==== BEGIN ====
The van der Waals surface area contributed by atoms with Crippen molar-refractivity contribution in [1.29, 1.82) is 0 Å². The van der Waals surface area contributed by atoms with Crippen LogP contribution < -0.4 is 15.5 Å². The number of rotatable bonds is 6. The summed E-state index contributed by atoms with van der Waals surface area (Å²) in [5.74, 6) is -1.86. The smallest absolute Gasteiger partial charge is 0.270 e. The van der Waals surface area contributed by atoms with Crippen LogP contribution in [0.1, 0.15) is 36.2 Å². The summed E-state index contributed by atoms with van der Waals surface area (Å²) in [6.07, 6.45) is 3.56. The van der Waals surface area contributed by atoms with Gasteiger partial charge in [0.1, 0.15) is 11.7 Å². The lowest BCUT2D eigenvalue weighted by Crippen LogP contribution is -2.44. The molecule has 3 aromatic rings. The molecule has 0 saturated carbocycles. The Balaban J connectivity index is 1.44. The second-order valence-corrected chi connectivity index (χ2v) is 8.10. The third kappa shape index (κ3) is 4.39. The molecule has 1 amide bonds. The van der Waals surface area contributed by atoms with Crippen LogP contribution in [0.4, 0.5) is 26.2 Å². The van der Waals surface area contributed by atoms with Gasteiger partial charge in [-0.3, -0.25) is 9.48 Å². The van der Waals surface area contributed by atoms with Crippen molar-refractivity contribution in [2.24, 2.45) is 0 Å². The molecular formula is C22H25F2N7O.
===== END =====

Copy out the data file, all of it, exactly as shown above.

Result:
The van der Waals surface area contributed by atoms with Crippen molar-refractivity contribution in [1.29, 1.82) is 0 Å². The van der Waals surface area contributed by atoms with Crippen LogP contribution < -0.4 is 15.5 Å². The number of rotatable bonds is 6. The summed E-state index contributed by atoms with van der Waals surface area (Å²) in [5.74, 6) is -1.86. The smallest absolute Gasteiger partial charge is 0.270 e. The van der Waals surface area contributed by atoms with Crippen LogP contribution in [0.1, 0.15) is 36.2 Å². The summed E-state index contributed by atoms with van der Waals surface area (Å²) in [6.07, 6.45) is 3.56. The van der Waals surface area contributed by atoms with Gasteiger partial charge in [0.1, 0.15) is 11.7 Å². The lowest BCUT2D eigenvalue weighted by Crippen LogP contribution is -2.44. The molecule has 3 aromatic rings. The molecule has 0 saturated carbocycles. The Balaban J connectivity index is 1.44. The second-order valence-corrected chi connectivity index (χ2v) is 8.10. The third kappa shape index (κ3) is 4.39. The molecule has 1 amide bonds. The van der Waals surface area contributed by atoms with Crippen LogP contribution in [0.4, 0.5) is 26.2 Å². The van der Waals surface area contributed by atoms with Gasteiger partial charge in [-0.3, -0.25) is 9.48 Å². The van der Waals surface area contributed by atoms with Crippen molar-refractivity contribution in [2.24, 2.45) is 0 Å². The molecular formula is C22H25F2N7O.